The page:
TSG Hoffeinheim, Augsburg, OFI Crete, OH Leuven, RAEC Mons, Cercle Brugge, KV Oostende, Polonia Bytom, FC Vaslui, Ethnikos Achnas, Al-Shaab, KV Oostende, Royal Antwerp, Kalmar FF, Klub Sportowy Wista W Wisley.
Final Whistle with Michael Madyira
These European clubs are far from being powerhouses in their respective countries and are current or recent former homes to Zimbabwe’s celebrated footballers.
For a nation starved of world acclaimed footballers and desperate to make a mark in world football, Zimbabwe is quick to applaud these players after moving to these clubs.
But there will always be a reality check when the Warriors play continental heavyweights who usually boast of players plying their trade for big clubs in top European leagues.
Inferiority complex is always evident in the Warriors when they face these big stars. This is painful reality as grim results are there for all to see. Even the iconic Peter Ndlovu and Moses Chunga played for small clubs in Europe.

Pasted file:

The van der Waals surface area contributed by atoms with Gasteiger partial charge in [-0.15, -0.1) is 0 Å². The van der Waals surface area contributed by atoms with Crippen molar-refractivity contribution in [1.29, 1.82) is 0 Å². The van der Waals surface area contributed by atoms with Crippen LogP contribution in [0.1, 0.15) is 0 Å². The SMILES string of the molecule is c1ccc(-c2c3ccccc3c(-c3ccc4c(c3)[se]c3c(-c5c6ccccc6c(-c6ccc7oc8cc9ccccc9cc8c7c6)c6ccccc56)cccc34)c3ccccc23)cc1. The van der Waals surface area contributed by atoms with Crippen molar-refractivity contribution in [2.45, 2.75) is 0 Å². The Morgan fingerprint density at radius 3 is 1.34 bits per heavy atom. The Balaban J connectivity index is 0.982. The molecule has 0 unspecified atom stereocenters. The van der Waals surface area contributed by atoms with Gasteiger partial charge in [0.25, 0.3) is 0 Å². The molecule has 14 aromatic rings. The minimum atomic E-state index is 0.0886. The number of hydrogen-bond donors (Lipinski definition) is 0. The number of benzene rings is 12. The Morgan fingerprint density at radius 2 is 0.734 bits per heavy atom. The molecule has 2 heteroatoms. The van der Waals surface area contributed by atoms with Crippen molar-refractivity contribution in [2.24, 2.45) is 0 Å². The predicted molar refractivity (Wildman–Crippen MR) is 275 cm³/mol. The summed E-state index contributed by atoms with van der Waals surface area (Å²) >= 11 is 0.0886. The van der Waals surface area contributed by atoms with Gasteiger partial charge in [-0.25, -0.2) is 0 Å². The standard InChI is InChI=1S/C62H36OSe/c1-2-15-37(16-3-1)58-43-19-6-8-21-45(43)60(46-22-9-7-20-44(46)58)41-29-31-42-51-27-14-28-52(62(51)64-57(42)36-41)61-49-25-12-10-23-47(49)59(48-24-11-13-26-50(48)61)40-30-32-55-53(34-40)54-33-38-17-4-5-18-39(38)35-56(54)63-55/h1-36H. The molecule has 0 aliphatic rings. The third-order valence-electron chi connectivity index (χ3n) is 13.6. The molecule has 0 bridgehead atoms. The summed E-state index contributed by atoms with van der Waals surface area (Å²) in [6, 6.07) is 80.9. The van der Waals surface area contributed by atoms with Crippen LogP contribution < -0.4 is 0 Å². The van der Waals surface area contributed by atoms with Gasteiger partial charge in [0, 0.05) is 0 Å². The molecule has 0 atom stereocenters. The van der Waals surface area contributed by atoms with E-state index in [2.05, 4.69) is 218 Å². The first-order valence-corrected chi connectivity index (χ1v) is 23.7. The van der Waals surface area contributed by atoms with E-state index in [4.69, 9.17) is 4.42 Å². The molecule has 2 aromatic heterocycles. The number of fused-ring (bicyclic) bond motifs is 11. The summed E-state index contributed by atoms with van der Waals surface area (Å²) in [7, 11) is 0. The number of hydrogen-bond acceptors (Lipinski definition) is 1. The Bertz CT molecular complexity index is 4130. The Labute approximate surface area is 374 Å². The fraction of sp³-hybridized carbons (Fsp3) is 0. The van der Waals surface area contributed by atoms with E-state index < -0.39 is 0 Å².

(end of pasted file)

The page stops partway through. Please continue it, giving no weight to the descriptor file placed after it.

Only Bruce Grobbelaar, Benjani Mwaruwari and Norman Mapeza turned out for European giants.
It is an undoubted fact that most local player agents have no European links and their connections are limited to South Africa.
Most players go to these clubs hoping to use them as stepping stones and a platform for exposure to more lucrative European leagues, but in most cases, it ends up being their final port of call.
However, refreshingly, Costa Nhamoinesu and Quincy Antipas are now playing for giants in the Czech Republic and Denmark respectively after having started with unknown clubs in Europe.
Nhamoinesu is at Sparta Prague while Antipas plays for Brondby and these clubs are the biggest teams in their countries.
The biggest “off-side” story during this July busy transfer period is probably Knowledge Musona’s return to Kaizer Chiefs.
Zimbabwe is anxiously waiting to hear Khama Billiat’s fate with Russian side Locomotiv Moscow who are a respected club in Europe.
Edward Sadomba played in the United Arab Emirates for lowly-ranked Pro League side Al Ittihad Kalba. While it was a good business deal, football-wise it was a crappy move.
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